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Polari is a form of slang associated with gay subculture, brought to mainstream attention in the UK by Kenneth Williams in Round the Horn, a radio show that had regular audiences of 15 million at its peak in the mid to late 1960s. Williams played one half of “Julian and Sandy” in what was then a ground-breaking representation of a gay couple to a mass audience in a family-friendly show. Linguist Paul Baker describes Julian and Sandy as “cheerfully gay, gliding past the censors by using a mixture of camp innuendo and Polari.” Few listeners would have known what to make of the popular catchphrase “Ooh, how bona to vada your dolly old eke!” (Ooh, how nice to see your pretty old face), nor would they have understood that this phrase used vocabulary from Polari (other spellings include Palare, Parlary and Palarie).
Polari borrows lexical items from Italian, Cockney Rhyming Slang, Romani and Yiddish. Its roots can be found in a form of fairground slang called Parlyaree that goes back to at least the 17th century. From the 19th century, the most likely place to hear Polari was at London fish markets and theatres, but travelling fairgrounds and circuses were another rich source of Polari speakers. Since many homosexual men worked in the theatre and entertainment business, the language was soon adopted among the gay subculture, with some claiming it offered a degree of secrecy and protection at a time when homosexuality was still illegal. In the 1950s and 60s the British Merchant Navy became another popular destination for gay men, providing a place of relative freedom and a strong sense of belonging. Perhaps more than offering a secret code, the use of Polari helped cement the in-group identity in this marginalised community.
Paul Baker’s book Fabulosa! The Story of Polari, Britain’s Secret Gay Language documents the language in detail and he has collected a vocabulary of about 500 terms, although he points out that most speakers would only have known a tiny subset of these. Some of these words have been adopted in standard English and will be familiar to a wider audience, e.g. mince – to walk in an effeminate way, naff – lacking in good taste, slap – heavy make-up, butch – a lesbian exhibiting a masculine identity. The influence of Italian is also clear with feely – child, from figlio, and omi – man, from uomo. Polari also deploys backslang, in which a written word is spoken phonemically backwards (e.g. riah for hair, and eek, which is short for ecaf or face). And the sense of humour and emphasis on gossip is clear in phrases such as “Vada the dolly dish, shame about his bijou lallies” (Look at the attractive man, shame about his short legs!)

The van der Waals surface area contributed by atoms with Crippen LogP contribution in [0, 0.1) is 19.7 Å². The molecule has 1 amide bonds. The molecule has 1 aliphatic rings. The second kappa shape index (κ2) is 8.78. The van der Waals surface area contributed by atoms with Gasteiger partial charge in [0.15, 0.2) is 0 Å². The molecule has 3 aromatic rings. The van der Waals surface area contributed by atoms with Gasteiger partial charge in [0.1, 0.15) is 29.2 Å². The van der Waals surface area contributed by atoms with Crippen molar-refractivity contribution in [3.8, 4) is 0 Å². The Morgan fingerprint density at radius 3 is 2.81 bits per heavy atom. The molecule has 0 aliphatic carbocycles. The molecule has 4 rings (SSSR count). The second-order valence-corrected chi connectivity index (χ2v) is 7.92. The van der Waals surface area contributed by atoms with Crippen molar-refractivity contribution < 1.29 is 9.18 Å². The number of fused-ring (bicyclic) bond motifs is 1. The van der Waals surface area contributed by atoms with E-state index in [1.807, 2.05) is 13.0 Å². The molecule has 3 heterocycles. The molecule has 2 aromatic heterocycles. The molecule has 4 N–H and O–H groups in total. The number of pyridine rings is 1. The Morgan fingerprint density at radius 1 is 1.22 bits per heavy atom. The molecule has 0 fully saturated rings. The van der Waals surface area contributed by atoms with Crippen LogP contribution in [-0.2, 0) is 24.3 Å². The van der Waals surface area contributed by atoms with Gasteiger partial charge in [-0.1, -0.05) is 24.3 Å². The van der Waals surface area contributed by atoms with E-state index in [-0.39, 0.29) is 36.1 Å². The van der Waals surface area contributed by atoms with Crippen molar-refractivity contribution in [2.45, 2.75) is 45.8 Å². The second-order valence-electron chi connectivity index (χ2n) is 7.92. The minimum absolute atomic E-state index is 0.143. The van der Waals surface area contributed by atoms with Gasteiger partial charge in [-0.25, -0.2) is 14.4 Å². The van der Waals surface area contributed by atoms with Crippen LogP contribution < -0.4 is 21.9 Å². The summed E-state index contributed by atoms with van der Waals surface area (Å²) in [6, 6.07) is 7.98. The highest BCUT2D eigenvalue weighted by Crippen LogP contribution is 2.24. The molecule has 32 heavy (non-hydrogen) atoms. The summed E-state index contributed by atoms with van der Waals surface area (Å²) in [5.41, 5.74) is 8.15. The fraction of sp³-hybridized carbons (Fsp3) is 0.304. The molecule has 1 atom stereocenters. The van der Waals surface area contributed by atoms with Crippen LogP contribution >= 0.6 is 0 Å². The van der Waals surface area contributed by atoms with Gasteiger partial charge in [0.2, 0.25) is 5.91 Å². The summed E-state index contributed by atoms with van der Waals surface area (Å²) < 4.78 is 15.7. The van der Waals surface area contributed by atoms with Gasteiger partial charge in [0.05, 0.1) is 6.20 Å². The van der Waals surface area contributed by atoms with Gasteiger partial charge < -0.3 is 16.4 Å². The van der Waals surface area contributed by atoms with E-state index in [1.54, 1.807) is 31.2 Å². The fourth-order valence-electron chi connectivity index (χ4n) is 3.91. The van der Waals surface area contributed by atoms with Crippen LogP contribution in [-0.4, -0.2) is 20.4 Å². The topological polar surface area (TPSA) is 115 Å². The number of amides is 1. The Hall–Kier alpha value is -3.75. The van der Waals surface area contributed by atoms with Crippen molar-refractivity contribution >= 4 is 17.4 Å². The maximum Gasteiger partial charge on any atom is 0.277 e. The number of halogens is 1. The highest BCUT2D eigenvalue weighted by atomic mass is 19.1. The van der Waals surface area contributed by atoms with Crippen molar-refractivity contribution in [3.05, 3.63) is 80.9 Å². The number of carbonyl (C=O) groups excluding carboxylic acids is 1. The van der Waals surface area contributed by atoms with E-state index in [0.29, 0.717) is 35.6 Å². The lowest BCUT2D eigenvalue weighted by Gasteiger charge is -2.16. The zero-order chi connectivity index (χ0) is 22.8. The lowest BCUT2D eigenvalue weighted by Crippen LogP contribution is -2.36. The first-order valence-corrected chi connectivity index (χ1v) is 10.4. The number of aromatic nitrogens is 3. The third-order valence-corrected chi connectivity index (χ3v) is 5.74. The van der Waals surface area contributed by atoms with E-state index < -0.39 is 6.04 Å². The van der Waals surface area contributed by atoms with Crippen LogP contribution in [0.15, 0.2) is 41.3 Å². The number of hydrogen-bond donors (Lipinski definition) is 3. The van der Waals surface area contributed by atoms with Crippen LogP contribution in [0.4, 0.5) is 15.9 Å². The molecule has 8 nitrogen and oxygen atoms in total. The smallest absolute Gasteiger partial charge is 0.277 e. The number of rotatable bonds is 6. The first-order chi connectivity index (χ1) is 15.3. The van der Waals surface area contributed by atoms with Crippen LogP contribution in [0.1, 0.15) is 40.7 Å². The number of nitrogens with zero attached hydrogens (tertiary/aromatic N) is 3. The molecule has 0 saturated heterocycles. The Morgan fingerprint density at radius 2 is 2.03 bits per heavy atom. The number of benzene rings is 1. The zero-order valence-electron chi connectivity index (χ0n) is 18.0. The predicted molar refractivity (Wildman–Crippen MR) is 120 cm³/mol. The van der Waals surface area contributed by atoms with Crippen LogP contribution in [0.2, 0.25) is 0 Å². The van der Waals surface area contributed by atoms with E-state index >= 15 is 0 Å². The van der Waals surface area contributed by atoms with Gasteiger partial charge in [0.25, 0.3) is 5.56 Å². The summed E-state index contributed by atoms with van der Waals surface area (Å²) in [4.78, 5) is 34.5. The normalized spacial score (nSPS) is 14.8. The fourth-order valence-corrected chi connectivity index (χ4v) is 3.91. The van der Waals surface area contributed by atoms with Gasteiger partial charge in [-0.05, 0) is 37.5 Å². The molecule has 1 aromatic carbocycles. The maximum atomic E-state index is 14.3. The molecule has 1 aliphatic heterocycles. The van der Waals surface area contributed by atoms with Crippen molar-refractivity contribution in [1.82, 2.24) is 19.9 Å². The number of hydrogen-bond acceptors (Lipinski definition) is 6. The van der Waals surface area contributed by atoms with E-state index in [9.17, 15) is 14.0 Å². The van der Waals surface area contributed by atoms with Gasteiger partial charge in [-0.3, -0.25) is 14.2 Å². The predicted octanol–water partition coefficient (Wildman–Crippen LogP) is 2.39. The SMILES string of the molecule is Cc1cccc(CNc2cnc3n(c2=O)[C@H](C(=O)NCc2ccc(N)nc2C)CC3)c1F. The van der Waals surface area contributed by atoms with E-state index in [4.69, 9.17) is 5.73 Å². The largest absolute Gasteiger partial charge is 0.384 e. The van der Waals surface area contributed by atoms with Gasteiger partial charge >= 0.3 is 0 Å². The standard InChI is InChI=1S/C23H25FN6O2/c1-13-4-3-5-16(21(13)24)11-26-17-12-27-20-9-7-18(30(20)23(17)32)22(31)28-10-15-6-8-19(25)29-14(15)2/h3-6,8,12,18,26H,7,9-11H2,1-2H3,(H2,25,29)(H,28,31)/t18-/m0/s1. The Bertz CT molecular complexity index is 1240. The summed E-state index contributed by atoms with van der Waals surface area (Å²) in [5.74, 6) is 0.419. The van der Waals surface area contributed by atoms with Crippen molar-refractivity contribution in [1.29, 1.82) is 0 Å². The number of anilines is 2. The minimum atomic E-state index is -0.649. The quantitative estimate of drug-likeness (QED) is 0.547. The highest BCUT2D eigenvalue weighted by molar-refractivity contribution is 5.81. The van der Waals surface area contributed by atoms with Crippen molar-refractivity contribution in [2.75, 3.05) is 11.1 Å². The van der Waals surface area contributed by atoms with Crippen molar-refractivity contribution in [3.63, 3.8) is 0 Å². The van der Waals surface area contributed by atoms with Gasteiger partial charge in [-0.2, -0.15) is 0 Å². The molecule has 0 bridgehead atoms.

The need for a secret code or a way to signal in-group allegiance was arguably already in decline by the 1960s when Round the Horne was being broadcast, and the decriminalisation of consensual, private homosexual acts in 1967 was a key landmark in overcoming the stigma that had helped foster the language’s popularity. Polari was frowned on by many in the gay liberation movement of the 1970s as being sexist and old-fashioned, and by 2000 Paul Baker’s survey of over 800 gay men found that half had never heard of it and, of those who had, many had a less than favourable view of it. Its role now is as an example of a defunct argot, emblematic of a different era.
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